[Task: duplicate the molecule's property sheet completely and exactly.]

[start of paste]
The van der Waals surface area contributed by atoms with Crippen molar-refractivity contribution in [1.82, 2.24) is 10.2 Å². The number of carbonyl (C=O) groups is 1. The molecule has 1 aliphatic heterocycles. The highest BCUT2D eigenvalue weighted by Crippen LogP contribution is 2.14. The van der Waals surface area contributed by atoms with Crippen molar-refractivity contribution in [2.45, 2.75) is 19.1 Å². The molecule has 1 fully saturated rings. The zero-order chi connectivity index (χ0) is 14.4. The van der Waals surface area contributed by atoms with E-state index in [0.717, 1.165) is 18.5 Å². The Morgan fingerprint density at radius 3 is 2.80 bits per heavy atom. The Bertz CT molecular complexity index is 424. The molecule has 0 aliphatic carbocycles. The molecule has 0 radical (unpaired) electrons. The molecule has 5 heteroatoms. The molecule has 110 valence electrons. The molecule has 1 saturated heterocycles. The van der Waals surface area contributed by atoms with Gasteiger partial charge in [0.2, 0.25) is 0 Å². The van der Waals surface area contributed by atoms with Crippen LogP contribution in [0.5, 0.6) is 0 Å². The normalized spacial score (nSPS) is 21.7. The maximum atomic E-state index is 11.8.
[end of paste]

The van der Waals surface area contributed by atoms with Crippen molar-refractivity contribution in [1.82, 2.24) is 10.2 Å². The number of carbonyl (C=O) groups is 1. The molecule has 1 aliphatic heterocycles. The highest BCUT2D eigenvalue weighted by Crippen LogP contribution is 2.14. The van der Waals surface area contributed by atoms with Crippen molar-refractivity contribution in [2.45, 2.75) is 19.1 Å². The molecule has 1 fully saturated rings. The zero-order chi connectivity index (χ0) is 14.4. The van der Waals surface area contributed by atoms with E-state index in [0.717, 1.165) is 18.5 Å². The Morgan fingerprint density at radius 3 is 2.80 bits per heavy atom. The Bertz CT molecular complexity index is 424. The molecule has 0 aliphatic carbocycles. The molecule has 0 radical (unpaired) electrons. The molecule has 5 heteroatoms. The molecule has 110 valence electrons. The molecule has 1 saturated heterocycles. The van der Waals surface area contributed by atoms with Gasteiger partial charge in [0.2, 0.25) is 0 Å². The van der Waals surface area contributed by atoms with Crippen LogP contribution in [0.5, 0.6) is 0 Å². The normalized spacial score (nSPS) is 21.7. The maximum atomic E-state index is 11.8.